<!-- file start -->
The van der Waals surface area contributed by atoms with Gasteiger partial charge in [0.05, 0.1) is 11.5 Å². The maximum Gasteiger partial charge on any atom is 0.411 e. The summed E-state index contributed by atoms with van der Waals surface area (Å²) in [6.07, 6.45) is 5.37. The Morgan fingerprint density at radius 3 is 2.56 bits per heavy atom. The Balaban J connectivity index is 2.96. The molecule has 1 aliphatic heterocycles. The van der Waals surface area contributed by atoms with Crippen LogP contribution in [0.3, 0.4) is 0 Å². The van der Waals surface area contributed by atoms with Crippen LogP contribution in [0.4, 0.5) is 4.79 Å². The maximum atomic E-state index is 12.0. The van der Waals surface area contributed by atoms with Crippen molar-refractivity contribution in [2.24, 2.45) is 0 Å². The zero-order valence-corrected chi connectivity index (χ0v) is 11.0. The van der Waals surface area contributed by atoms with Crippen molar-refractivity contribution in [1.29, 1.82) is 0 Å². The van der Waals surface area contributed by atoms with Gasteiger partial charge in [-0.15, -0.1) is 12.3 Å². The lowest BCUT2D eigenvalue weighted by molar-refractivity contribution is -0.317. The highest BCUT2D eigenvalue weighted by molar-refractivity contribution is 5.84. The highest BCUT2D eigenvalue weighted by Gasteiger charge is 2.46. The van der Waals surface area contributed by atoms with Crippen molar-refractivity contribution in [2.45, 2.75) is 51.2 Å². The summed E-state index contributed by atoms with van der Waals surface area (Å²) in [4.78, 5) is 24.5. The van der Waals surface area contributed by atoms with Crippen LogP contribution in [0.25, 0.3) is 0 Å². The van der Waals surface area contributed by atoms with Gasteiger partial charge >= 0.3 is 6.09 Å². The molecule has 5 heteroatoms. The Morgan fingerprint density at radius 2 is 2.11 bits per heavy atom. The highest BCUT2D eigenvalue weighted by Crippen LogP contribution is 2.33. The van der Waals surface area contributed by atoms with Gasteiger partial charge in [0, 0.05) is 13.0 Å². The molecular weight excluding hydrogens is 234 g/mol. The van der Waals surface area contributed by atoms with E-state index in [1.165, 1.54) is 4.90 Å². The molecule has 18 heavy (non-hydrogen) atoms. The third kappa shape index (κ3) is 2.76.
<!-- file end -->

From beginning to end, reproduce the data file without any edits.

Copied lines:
The van der Waals surface area contributed by atoms with Gasteiger partial charge in [0.05, 0.1) is 11.5 Å². The maximum Gasteiger partial charge on any atom is 0.411 e. The summed E-state index contributed by atoms with van der Waals surface area (Å²) in [6.07, 6.45) is 5.37. The Morgan fingerprint density at radius 3 is 2.56 bits per heavy atom. The Balaban J connectivity index is 2.96. The molecule has 1 aliphatic heterocycles. The van der Waals surface area contributed by atoms with Crippen LogP contribution in [0.3, 0.4) is 0 Å². The van der Waals surface area contributed by atoms with Crippen LogP contribution in [0.4, 0.5) is 4.79 Å². The maximum atomic E-state index is 12.0. The van der Waals surface area contributed by atoms with Crippen molar-refractivity contribution in [2.24, 2.45) is 0 Å². The zero-order valence-corrected chi connectivity index (χ0v) is 11.0. The van der Waals surface area contributed by atoms with Crippen molar-refractivity contribution in [1.29, 1.82) is 0 Å². The van der Waals surface area contributed by atoms with Gasteiger partial charge in [-0.15, -0.1) is 12.3 Å². The lowest BCUT2D eigenvalue weighted by molar-refractivity contribution is -0.317. The highest BCUT2D eigenvalue weighted by molar-refractivity contribution is 5.84. The highest BCUT2D eigenvalue weighted by Gasteiger charge is 2.46. The van der Waals surface area contributed by atoms with Crippen molar-refractivity contribution in [2.45, 2.75) is 51.2 Å². The summed E-state index contributed by atoms with van der Waals surface area (Å²) in [4.78, 5) is 24.5. The van der Waals surface area contributed by atoms with Crippen LogP contribution in [0.25, 0.3) is 0 Å². The van der Waals surface area contributed by atoms with Gasteiger partial charge >= 0.3 is 6.09 Å². The molecule has 5 heteroatoms. The Morgan fingerprint density at radius 2 is 2.11 bits per heavy atom. The highest BCUT2D eigenvalue weighted by Crippen LogP contribution is 2.33. The van der Waals surface area contributed by atoms with Gasteiger partial charge in [0, 0.05) is 13.0 Å². The molecular weight excluding hydrogens is 234 g/mol. The van der Waals surface area contributed by atoms with E-state index in [1.165, 1.54) is 4.90 Å². The molecule has 18 heavy (non-hydrogen) atoms. The third kappa shape index (κ3) is 2.76.